Gear is a funny thing. When i first get a new piece of equipment I usually dive into the manual and try out every single function. The immediate effect is usually something that broadens my horizon. I see new possibilities. My creative juices start flowing and I find new ways of doing things that change the type of images i shoot - sometimes in a subtle way, sometimes drastically. It doesn’t matter what type of gear it is: flash, lens, body, software. The excitement brings change.
But inevitably I settle into a groove. It’s a new groove mind you. But still a groove. On the plus side it means I’ve gotten comfortable and can use the new equipment instinctively. But it usually also means I tend to forget about exploration. So other functions that haven’t become part of my everyday workflow are somehow forgotten - or simply dismissed.
I’ve been shooting my D300 for three years now. I shoot RAW. My entire Aperture workflow is built around RAW and I’m used to how adjustments behave on NEF files. I’m used to everything I need to do to get my RAW files to look a specific way, be it colour or black and white. And that’s the operative word: I’m used to it.
This weekend I switched the D300 to RAW+JPEG. I switched the JPEG parameters to monochrome, boosted the preset contrast and lowered the built-in NR. Then I started shooting. At 1600 ISO.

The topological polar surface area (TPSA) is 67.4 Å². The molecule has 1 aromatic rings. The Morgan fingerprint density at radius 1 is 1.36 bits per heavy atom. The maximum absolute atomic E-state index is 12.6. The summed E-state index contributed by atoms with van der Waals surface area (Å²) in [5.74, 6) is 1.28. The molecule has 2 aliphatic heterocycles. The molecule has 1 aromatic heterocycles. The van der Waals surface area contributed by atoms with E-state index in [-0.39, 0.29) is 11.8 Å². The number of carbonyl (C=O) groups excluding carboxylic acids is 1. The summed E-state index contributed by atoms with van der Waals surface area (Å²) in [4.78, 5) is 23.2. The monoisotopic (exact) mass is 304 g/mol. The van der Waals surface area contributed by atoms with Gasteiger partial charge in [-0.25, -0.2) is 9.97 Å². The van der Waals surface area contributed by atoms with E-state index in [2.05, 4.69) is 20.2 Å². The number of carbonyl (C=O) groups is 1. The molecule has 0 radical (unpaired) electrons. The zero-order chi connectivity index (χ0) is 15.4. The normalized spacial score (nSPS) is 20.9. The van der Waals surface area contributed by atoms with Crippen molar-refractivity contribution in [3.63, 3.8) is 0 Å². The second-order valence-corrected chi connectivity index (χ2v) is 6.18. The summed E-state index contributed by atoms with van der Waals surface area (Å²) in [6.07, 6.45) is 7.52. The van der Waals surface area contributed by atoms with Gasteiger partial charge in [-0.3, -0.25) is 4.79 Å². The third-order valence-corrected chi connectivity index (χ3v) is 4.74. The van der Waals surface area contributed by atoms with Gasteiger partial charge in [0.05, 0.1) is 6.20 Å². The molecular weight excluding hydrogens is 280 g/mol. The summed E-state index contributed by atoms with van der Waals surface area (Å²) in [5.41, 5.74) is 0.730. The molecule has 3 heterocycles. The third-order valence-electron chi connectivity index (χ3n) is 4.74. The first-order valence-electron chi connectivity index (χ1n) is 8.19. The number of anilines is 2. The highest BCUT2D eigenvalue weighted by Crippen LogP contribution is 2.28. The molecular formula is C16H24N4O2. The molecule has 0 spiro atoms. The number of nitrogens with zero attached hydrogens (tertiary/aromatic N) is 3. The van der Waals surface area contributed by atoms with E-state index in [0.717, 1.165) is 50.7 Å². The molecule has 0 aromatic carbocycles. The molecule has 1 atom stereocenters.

What a kick in the groin. Seeing the images on the LCD the way I intended them to look in the end was not only useful but incredibly liberating. And just like a new piece of gear, it got me excited. It got me moving and thinking.
The crazy thing about this is how stupidly obvious it was. It’s how I used to shoot with my old Olympus P&S, before I was a “pro” and worried about optimal files, highlights, sharpness and shadow details. You get so caught up in the gear that you sometimes forget it’s about pictures not workflow or lens IQ. Whatever works, right?
In Aperture, minimal curve adjustments on the JPEG files got me exactly where I wanted to be in seconds. No muss, no fuss.
I’m not arguing against RAW here. I’m so not. There’s much more to work with in post, even in monochrome. I would never give that away. To me a JPEG is what it is: a processed file, an instant, a Polaroid. RAWs are negatives and there’s no way in hell I’d give that up. But the point is that my habit of working exclusively in RAW had made me forget about the other possibilities my D300 offered. Gear rot through neglect...
We shouldn’t take things for granted or continually lust after more and better. Sometimes we should just look at what we have and make the most of it.
The pic below is from Alex Majoli (link to a great 2005 feature by Rob Galbraith). He’s with Magnum and shoots with P&S cameras. Seriously awe inspiring and a hell of an eye opener.